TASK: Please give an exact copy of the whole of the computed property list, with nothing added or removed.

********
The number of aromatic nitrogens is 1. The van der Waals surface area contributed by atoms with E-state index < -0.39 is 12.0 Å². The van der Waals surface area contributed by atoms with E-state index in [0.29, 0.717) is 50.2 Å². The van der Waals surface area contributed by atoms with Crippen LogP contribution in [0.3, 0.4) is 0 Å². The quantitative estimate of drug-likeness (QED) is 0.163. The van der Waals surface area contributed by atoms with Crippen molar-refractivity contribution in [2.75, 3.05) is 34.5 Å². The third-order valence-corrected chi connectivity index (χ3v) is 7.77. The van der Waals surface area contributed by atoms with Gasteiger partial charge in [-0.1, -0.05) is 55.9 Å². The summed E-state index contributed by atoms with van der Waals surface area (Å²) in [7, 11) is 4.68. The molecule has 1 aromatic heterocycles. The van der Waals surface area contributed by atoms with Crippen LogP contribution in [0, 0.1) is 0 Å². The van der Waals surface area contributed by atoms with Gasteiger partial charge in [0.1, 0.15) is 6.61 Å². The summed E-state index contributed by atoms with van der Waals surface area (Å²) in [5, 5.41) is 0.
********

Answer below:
The number of aromatic nitrogens is 1. The van der Waals surface area contributed by atoms with E-state index < -0.39 is 12.0 Å². The van der Waals surface area contributed by atoms with E-state index in [0.29, 0.717) is 50.2 Å². The van der Waals surface area contributed by atoms with Crippen LogP contribution in [0.3, 0.4) is 0 Å². The quantitative estimate of drug-likeness (QED) is 0.163. The van der Waals surface area contributed by atoms with Crippen molar-refractivity contribution in [2.75, 3.05) is 34.5 Å². The third-order valence-corrected chi connectivity index (χ3v) is 7.77. The van der Waals surface area contributed by atoms with Gasteiger partial charge in [-0.1, -0.05) is 55.9 Å². The summed E-state index contributed by atoms with van der Waals surface area (Å²) in [7, 11) is 4.68. The molecule has 1 aromatic heterocycles. The van der Waals surface area contributed by atoms with Crippen LogP contribution in [0, 0.1) is 0 Å². The van der Waals surface area contributed by atoms with Gasteiger partial charge in [0.1, 0.15) is 6.61 Å². The summed E-state index contributed by atoms with van der Waals surface area (Å²) in [5, 5.41) is 0.